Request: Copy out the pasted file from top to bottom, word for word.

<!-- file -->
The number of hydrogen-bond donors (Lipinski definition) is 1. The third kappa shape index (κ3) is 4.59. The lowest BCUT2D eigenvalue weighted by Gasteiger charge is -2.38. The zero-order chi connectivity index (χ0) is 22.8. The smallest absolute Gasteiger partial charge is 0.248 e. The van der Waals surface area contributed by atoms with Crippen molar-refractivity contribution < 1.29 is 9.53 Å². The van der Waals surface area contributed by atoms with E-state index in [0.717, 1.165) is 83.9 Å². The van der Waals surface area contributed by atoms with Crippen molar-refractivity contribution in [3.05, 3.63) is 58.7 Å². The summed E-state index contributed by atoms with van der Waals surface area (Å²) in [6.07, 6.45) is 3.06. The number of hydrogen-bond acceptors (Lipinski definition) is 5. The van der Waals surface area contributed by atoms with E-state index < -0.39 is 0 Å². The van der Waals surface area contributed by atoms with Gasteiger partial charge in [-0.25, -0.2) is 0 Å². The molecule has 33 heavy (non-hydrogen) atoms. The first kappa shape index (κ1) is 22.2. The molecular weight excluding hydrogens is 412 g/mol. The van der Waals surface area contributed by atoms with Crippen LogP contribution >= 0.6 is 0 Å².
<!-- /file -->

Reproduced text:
The number of hydrogen-bond donors (Lipinski definition) is 1. The third kappa shape index (κ3) is 4.59. The lowest BCUT2D eigenvalue weighted by Gasteiger charge is -2.38. The zero-order chi connectivity index (χ0) is 22.8. The smallest absolute Gasteiger partial charge is 0.248 e. The van der Waals surface area contributed by atoms with Crippen molar-refractivity contribution < 1.29 is 9.53 Å². The van der Waals surface area contributed by atoms with E-state index in [0.717, 1.165) is 83.9 Å². The van der Waals surface area contributed by atoms with Crippen molar-refractivity contribution in [3.05, 3.63) is 58.7 Å². The summed E-state index contributed by atoms with van der Waals surface area (Å²) in [6.07, 6.45) is 3.06. The number of hydrogen-bond acceptors (Lipinski definition) is 5. The van der Waals surface area contributed by atoms with E-state index < -0.39 is 0 Å². The van der Waals surface area contributed by atoms with Gasteiger partial charge in [-0.25, -0.2) is 0 Å². The molecule has 33 heavy (non-hydrogen) atoms. The first kappa shape index (κ1) is 22.2. The molecular weight excluding hydrogens is 412 g/mol. The van der Waals surface area contributed by atoms with Crippen LogP contribution >= 0.6 is 0 Å².